Farage: ‘Some Serious Apologies Are Due’ After Russia Report Reveals No Brexit Interference

LONDON, ENGLAND - MAY 20: Leader of the United Kingdom Independence Party (UKIP) Nigel Farage speaks to media outside Europe House in Westminster on May 20, 2016 in London, England. The party today unveiled a tour bus as part of their campaign to leave the European Union ahead of the …
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Brexit Party leader Nigel Farage has said that “some serious apologies are due” after a preview of a report found there was no Russian interference in the 2016 European Union membership referendum.

A preview of the report by Parliament’s Intelligence and Security Committee reportedly seen by The Telegraph has found that the Kremlin did not attempt to interfere in the Brexit vote.

Remainers had peddled the ‘Russian Brexit interference’ conspiracy theory in an attempt to delegitimise and overturn the vote to Leave.

Brexit Party leader Nigel Farage said of the report: “So, no evidence of Russian interference in the referendum. Some serious apologies are due.”

Labour Party Shadow Foreign Secretary Lisa Nandy accepted the leaked review’s overarching finding, admitting on Sky News on Tuesday morning that even if Russia had interfered in the 2016 vote, it would not have made a difference to how Britons voted.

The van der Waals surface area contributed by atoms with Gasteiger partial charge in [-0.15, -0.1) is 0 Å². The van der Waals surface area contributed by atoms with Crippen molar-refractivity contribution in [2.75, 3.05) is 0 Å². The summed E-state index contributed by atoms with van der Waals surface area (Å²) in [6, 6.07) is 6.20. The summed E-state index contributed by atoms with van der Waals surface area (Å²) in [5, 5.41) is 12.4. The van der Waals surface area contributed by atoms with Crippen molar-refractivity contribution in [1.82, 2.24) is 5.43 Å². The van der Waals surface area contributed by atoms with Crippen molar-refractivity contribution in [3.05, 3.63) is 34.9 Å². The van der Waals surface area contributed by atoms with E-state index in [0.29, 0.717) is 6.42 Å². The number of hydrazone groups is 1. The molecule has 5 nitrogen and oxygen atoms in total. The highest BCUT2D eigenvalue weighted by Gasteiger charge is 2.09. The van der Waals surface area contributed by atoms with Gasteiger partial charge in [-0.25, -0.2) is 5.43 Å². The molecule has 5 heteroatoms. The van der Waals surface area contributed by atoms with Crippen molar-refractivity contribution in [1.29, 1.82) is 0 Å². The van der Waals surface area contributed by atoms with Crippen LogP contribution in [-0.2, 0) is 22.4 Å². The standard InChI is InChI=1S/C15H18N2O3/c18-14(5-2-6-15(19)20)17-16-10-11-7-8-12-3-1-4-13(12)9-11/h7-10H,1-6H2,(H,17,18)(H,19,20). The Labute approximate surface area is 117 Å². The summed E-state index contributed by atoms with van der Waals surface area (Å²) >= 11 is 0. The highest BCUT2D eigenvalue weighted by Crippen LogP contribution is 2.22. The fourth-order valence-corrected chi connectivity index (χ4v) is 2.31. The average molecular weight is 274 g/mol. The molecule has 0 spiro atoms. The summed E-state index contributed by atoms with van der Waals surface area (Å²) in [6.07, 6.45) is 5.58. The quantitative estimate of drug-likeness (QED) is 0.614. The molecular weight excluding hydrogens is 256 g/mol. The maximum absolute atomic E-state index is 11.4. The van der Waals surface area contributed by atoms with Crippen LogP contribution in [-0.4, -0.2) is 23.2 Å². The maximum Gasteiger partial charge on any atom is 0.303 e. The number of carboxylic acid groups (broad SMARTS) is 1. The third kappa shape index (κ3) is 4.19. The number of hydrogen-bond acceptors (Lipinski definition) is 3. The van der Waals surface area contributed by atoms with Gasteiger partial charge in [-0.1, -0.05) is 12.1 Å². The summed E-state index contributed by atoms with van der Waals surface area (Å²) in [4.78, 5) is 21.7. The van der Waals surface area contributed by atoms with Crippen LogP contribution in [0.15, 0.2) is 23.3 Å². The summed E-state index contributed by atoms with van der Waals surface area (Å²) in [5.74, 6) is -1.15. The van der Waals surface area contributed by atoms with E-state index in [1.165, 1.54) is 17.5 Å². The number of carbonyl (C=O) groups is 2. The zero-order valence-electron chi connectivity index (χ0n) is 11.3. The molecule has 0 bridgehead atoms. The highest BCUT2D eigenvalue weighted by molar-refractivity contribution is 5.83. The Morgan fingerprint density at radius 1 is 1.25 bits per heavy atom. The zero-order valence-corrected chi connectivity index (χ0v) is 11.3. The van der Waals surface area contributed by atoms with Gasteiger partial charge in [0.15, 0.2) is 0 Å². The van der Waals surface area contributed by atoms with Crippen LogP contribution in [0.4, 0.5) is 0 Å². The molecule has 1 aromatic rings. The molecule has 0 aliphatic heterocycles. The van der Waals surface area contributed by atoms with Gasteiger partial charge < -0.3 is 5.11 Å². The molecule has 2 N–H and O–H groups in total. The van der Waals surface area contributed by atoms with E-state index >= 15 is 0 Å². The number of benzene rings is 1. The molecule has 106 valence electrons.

“My feeling about the referendum is that people made their own minds up and the test facing our country is now is to pull together to get a good deal,” the former Labour leadership contender said.

“They voted the way they want to vote on both the Remain and Leave side,” Ms Nandy added.

The ISC chairman also confirmed on Monday that British businessman Arron Banks, the head of the unofficial Leave.EU campaign, will not face any scrutiny as he “is not the subject of criticism in the ‘Russia’ report to be laid before Parliament this week”.

“I am not surprised. I have been exonerated by the NCA of all the crazy conspiracy theories. It is time to move on,” Mr Banks responded.

However, the report due to be officially released today said that Moscow did try to “influence” the 2014 referendum on Scottish secession to push for independence, which its authors described as “the first post-Soviet interference in a Western democratic election”.

Former Brexit Party MEP Martin Daubney said: “After all the hysteria that Brexit was fixed by the Russians… turns out it wasn’t.

“Instead, Russia wanted Scottish independence to succeed.

“A lot of humble pie to be eaten by conspiracy theory Remoaners today.”


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